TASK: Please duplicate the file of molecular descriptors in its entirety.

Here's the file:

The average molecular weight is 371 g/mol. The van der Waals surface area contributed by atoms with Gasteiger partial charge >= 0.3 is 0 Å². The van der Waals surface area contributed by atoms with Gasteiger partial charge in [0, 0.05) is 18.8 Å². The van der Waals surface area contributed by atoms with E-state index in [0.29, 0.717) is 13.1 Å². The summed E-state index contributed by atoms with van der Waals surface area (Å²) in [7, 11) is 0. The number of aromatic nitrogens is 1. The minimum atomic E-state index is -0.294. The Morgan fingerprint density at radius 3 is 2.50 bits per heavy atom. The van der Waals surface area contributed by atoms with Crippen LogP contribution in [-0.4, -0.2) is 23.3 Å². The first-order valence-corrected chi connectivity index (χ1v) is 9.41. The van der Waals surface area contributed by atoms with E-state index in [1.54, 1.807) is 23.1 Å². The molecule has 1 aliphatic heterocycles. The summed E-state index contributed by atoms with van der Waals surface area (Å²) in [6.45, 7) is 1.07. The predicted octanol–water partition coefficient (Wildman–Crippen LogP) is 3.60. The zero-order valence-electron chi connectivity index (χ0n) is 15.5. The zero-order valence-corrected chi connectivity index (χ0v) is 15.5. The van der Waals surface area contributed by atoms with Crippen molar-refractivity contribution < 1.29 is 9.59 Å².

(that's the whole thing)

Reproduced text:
The average molecular weight is 371 g/mol. The van der Waals surface area contributed by atoms with Gasteiger partial charge >= 0.3 is 0 Å². The van der Waals surface area contributed by atoms with Gasteiger partial charge in [0, 0.05) is 18.8 Å². The van der Waals surface area contributed by atoms with E-state index in [0.29, 0.717) is 13.1 Å². The summed E-state index contributed by atoms with van der Waals surface area (Å²) in [7, 11) is 0. The number of aromatic nitrogens is 1. The minimum atomic E-state index is -0.294. The Morgan fingerprint density at radius 3 is 2.50 bits per heavy atom. The van der Waals surface area contributed by atoms with Crippen LogP contribution in [-0.4, -0.2) is 23.3 Å². The first-order valence-corrected chi connectivity index (χ1v) is 9.41. The van der Waals surface area contributed by atoms with E-state index in [1.54, 1.807) is 23.1 Å². The molecule has 1 aliphatic heterocycles. The summed E-state index contributed by atoms with van der Waals surface area (Å²) in [6.45, 7) is 1.07. The predicted octanol–water partition coefficient (Wildman–Crippen LogP) is 3.60. The zero-order valence-electron chi connectivity index (χ0n) is 15.5. The zero-order valence-corrected chi connectivity index (χ0v) is 15.5. The van der Waals surface area contributed by atoms with Crippen molar-refractivity contribution < 1.29 is 9.59 Å².